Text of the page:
We closed on the sale The Hat Trick House today. Below is a final analysis of the deal, including financial results and statistics…
This was a tremendously smooth deal and an easy closing, which was surprising given that the buyer used a lending program I’d never heard of before (NACA). As I mentioned in a previous post, NACA is for borrowers with less-than-stellar credit, and relatively low income. When I saw the closing docs today, I was even more amazed. NACA allows buyers to use seller paid costs to buy down the interest rate on the loan, providing low loan payments. In the case of our buyer today, her 30-year fixed interest rate was .125% (yes, an eighth of a point!).
The buyer ultimately got the house for about $92K (a $113K purchase price minus $21K in seller paid closing costs), but given that interest rate, with all taxes and insurance included, her monthly payment was under $500 per month! Unbelievable. Even more unbelievable, the total interest on the loan, over the entire 30 year term, is only about $2400. Compare that to a typical 5.5% interest rate 30-year fixed loan, where the buyer will end up paying as much in interest as the amount of the loan (so, a $100,000 loan will ultimately cost $200,000 to repay).
There are some restrictions though. For example, the buyer can never rent the house out as an investment, and she has to do some “community service” (I’m not sure exactly what qualifies) as part of the NACA process. According the closing attorney today, less than 1% of all NACA borrowers default on their loan, which means this program is doing a much better job of screening applicants (and helping them) than the rest of the lending industry.
Anyway, on with the analysis…
This was a pretty typical project in terms of the timeline. It was a quick rehab that we dragged out a bit because we had other projects going on, and then we were able to put it under contract right around the 90 day mark. While it wasn’t an FHA buyer in this case, I’m always happy when we can get a house under contract by the three month mark, as that’s the minimum turnaround time for an FHA purchase.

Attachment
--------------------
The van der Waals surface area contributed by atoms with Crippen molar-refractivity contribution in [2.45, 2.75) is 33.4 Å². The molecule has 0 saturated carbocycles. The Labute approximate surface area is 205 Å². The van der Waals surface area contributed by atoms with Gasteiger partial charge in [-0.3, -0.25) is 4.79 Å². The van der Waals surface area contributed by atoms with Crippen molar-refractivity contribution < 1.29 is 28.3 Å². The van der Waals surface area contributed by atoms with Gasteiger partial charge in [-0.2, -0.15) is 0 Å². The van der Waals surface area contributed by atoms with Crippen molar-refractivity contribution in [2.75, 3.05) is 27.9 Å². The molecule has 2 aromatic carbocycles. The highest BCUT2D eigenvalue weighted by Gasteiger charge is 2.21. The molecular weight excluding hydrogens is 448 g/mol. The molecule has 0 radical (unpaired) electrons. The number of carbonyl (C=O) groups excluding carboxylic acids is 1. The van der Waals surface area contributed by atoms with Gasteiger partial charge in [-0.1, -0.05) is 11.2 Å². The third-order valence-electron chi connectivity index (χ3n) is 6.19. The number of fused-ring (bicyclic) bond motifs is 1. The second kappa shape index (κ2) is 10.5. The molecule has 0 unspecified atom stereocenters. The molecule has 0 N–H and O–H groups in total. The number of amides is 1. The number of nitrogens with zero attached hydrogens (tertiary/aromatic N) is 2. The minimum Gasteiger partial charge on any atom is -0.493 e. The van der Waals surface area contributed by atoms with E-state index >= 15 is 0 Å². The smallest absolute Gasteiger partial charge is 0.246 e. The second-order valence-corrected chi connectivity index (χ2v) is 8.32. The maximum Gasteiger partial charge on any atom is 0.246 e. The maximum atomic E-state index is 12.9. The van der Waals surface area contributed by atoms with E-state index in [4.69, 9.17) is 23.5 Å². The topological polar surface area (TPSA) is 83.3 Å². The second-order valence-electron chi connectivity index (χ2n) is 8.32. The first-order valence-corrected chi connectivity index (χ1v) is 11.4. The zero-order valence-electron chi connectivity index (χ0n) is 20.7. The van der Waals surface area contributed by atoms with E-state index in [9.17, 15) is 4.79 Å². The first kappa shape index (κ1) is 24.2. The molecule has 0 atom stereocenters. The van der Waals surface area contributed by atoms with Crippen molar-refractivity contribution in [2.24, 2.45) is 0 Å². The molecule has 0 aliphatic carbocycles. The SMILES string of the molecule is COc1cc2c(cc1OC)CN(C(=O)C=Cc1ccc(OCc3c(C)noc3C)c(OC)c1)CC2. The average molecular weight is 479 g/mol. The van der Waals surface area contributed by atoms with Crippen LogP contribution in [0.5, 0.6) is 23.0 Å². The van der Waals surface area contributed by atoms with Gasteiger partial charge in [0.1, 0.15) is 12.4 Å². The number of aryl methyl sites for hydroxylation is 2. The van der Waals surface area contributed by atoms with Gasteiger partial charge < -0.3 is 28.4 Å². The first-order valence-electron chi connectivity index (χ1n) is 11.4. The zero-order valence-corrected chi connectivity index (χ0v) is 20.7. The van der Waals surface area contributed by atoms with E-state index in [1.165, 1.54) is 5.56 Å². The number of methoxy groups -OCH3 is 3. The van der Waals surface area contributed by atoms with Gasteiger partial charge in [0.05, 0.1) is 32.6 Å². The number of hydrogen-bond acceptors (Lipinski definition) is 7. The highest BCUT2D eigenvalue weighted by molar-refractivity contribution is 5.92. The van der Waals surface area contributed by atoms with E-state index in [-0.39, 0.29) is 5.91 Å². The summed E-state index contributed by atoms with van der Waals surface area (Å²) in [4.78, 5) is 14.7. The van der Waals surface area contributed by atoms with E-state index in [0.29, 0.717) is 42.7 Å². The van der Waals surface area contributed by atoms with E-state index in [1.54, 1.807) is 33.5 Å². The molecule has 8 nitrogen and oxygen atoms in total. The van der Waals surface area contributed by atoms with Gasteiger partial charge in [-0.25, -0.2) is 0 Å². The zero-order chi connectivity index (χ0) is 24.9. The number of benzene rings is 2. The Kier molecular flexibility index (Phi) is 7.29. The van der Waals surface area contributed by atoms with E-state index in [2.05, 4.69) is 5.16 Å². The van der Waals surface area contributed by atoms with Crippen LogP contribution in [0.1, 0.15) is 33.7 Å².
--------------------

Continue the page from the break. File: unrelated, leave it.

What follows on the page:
Here are the key timeline milestones:
- Purchase Offer Date: 4/1/2009
- Purchase Closing Date: 4/20/2009
- Rehab Completion Date:6/4/2009
- Sale Listing Date: 6/5/2009
- Sale Contract Date: 7/16/2009
- Sale Closing Date: 8/17/2009
This closing was supposed to happen a week ago, so while we held the house for a total of 119 days, we probably could have shortened it to 112 days had we been more persistent.
We bought the property for $45,000. We sold the property for $113,500, but paid over $21,500 in closing costs to the buyer. It was a relatively small rehab for us (about $15K), and everything else about the project was pretty standard.
Here is the breakdown of financials for this project:
In terms of our profit, I’m very happy about making over $25,000 on this one. When we first purchased the property, I was pretty sure that we could hit our $20K profit target, but there were times during the project when I was concerned it might sit on the market for a while, or it might have difficulty in appraising for the sale price.
In terms of ROI, my total investment into this property was just under $14K; this puts my ROI at over 185%, and adjusted for the time we held the property, our annualized ROI is right about 570%. As usual, not bad on our ROI!
Here are just some of the final statistics that I’ve been tracking for all my projects, and that summarize the success/failure of each project pretty well:
- From Offer to Purchase Time: 19 Days
- Rehab Time: 44 Days
- Selling Days on Market: 41 Days
- Selling Close Time: 32 Days
- Total Hold Time (Close to Close): 119 Days
- Total Profit: $25,588.43
- Return on Investment (ROI): 185.24%
- Annualized ROI: 568.18%